Detection of immediate-early gene (IEG) expression in the brain allows not only characterizing the role of these genes in synaptic plasticity associated with formation of memory, but also assessment of dynamic interactions between neural networks across wide regions of the brain underlying behavior and cognition. The proposed experiments use IEG detection techniques to investigate both systems- and molecular/cellular-level responses to learning, and how these changes participate in the formation of long-term memory traces.
In Specific Aim 1, I will assess the time-dependent systems-level reorganization of neocortical cellular representations of an experience, and test whether the hippocampus plays a critical role in this reorganization through the combined use of molecular, electrophysiological, systems, and behavioral approaches.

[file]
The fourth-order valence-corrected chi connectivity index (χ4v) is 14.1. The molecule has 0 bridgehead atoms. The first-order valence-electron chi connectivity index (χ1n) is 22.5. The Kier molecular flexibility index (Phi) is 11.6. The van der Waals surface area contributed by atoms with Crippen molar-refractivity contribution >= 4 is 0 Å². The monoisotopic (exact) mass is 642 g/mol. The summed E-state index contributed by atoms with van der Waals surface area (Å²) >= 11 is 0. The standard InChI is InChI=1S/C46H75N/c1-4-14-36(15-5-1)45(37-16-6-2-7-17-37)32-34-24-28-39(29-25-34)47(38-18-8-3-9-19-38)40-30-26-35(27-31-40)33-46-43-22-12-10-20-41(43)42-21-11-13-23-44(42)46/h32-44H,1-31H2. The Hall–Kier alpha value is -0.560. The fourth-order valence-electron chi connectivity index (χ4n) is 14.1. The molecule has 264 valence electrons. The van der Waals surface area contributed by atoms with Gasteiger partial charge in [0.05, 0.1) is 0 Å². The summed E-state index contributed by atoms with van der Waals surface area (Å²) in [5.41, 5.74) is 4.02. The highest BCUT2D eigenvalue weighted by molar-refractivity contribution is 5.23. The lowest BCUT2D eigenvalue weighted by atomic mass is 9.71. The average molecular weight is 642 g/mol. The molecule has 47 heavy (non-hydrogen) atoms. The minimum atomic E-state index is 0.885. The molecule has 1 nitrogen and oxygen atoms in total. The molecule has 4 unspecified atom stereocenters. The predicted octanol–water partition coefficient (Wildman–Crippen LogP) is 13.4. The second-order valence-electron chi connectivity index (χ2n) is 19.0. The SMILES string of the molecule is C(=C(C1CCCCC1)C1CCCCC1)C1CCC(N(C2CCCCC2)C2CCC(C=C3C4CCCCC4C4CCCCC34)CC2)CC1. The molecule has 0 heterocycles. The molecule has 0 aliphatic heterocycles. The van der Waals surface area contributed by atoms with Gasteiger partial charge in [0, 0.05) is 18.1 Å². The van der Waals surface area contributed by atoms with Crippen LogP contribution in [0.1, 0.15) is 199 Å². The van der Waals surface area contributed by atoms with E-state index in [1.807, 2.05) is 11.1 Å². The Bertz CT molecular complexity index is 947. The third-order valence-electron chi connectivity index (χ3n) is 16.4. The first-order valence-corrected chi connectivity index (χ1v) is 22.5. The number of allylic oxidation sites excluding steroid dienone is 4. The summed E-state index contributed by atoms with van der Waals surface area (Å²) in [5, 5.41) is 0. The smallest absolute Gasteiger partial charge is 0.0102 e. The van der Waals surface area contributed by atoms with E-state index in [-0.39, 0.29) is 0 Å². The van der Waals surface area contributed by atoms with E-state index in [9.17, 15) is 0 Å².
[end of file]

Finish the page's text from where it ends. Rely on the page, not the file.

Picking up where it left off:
In Specific Aim 2, I will examine the role of IEG activation and subsequent protein synthesis at various stages of learning [in] long-term memory formation. The findings from these studies combined will help delineate the cellular and cell network alterations critical for transforming learned experiences into stable and long-lasting memories ? ?